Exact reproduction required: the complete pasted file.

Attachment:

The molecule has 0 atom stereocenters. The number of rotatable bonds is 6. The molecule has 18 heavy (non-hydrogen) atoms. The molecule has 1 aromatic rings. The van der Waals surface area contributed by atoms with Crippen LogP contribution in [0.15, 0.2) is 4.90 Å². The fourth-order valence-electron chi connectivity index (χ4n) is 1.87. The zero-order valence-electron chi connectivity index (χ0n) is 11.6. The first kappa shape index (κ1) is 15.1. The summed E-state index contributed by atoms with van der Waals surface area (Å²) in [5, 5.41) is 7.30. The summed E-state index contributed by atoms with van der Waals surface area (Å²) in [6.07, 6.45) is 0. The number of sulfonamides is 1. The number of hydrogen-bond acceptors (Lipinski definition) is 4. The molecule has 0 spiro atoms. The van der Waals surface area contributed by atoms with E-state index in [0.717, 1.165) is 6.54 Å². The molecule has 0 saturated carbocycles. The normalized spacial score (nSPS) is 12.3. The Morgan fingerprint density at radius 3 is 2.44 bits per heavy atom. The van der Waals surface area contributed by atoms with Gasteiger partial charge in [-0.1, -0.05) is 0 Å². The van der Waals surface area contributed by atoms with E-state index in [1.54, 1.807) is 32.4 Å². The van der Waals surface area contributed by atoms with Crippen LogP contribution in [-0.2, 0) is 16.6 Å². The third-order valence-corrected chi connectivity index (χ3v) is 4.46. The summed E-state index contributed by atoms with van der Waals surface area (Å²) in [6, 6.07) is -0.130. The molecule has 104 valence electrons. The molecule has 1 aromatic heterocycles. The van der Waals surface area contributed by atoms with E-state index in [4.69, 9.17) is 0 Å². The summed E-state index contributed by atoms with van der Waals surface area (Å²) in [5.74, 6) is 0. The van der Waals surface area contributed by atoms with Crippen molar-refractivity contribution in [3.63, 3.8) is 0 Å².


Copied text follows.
The molecule has 0 atom stereocenters. The number of rotatable bonds is 6. The molecule has 18 heavy (non-hydrogen) atoms. The molecule has 1 aromatic rings. The van der Waals surface area contributed by atoms with Crippen LogP contribution in [0.15, 0.2) is 4.90 Å². The fourth-order valence-electron chi connectivity index (χ4n) is 1.87. The zero-order valence-electron chi connectivity index (χ0n) is 11.6. The first kappa shape index (κ1) is 15.1. The summed E-state index contributed by atoms with van der Waals surface area (Å²) in [5, 5.41) is 7.30. The summed E-state index contributed by atoms with van der Waals surface area (Å²) in [6.07, 6.45) is 0. The number of sulfonamides is 1. The number of hydrogen-bond acceptors (Lipinski definition) is 4. The molecule has 0 spiro atoms. The van der Waals surface area contributed by atoms with E-state index in [0.717, 1.165) is 6.54 Å². The molecule has 0 saturated carbocycles. The normalized spacial score (nSPS) is 12.3. The Morgan fingerprint density at radius 3 is 2.44 bits per heavy atom. The van der Waals surface area contributed by atoms with Gasteiger partial charge in [-0.1, -0.05) is 0 Å². The van der Waals surface area contributed by atoms with E-state index in [1.54, 1.807) is 32.4 Å². The van der Waals surface area contributed by atoms with Crippen LogP contribution in [-0.2, 0) is 16.6 Å². The third-order valence-corrected chi connectivity index (χ3v) is 4.46. The summed E-state index contributed by atoms with van der Waals surface area (Å²) in [6, 6.07) is -0.130. The molecule has 104 valence electrons. The molecule has 1 aromatic heterocycles. The van der Waals surface area contributed by atoms with E-state index in [4.69, 9.17) is 0 Å². The summed E-state index contributed by atoms with van der Waals surface area (Å²) in [5.74, 6) is 0. The van der Waals surface area contributed by atoms with Crippen molar-refractivity contribution in [3.63, 3.8) is 0 Å².